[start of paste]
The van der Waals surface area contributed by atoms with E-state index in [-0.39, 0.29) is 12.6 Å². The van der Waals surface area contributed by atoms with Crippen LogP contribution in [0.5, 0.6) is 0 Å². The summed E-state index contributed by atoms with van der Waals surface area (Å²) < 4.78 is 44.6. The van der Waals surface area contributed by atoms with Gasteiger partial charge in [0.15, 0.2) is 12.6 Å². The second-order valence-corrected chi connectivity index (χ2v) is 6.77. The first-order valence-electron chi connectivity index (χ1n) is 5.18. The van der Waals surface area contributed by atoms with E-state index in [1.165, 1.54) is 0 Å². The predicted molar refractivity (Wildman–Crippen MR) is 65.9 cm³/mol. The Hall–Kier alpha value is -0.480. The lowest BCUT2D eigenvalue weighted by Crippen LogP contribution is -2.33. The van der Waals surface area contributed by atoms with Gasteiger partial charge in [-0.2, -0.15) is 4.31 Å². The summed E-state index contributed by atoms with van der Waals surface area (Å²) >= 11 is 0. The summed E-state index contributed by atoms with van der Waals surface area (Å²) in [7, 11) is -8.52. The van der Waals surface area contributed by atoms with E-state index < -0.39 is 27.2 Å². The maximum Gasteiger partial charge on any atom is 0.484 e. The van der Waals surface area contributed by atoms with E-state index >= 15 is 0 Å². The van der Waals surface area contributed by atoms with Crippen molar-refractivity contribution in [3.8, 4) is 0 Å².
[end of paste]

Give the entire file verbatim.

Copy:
The van der Waals surface area contributed by atoms with E-state index in [-0.39, 0.29) is 12.6 Å². The van der Waals surface area contributed by atoms with Crippen LogP contribution in [0.5, 0.6) is 0 Å². The summed E-state index contributed by atoms with van der Waals surface area (Å²) < 4.78 is 44.6. The van der Waals surface area contributed by atoms with Gasteiger partial charge in [0.15, 0.2) is 12.6 Å². The second-order valence-corrected chi connectivity index (χ2v) is 6.77. The first-order valence-electron chi connectivity index (χ1n) is 5.18. The van der Waals surface area contributed by atoms with E-state index in [1.165, 1.54) is 0 Å². The predicted molar refractivity (Wildman–Crippen MR) is 65.9 cm³/mol. The Hall–Kier alpha value is -0.480. The lowest BCUT2D eigenvalue weighted by Crippen LogP contribution is -2.33. The van der Waals surface area contributed by atoms with Gasteiger partial charge in [-0.2, -0.15) is 4.31 Å². The summed E-state index contributed by atoms with van der Waals surface area (Å²) >= 11 is 0. The summed E-state index contributed by atoms with van der Waals surface area (Å²) in [7, 11) is -8.52. The van der Waals surface area contributed by atoms with E-state index < -0.39 is 27.2 Å². The maximum Gasteiger partial charge on any atom is 0.484 e. The van der Waals surface area contributed by atoms with E-state index >= 15 is 0 Å². The van der Waals surface area contributed by atoms with Crippen molar-refractivity contribution in [3.8, 4) is 0 Å².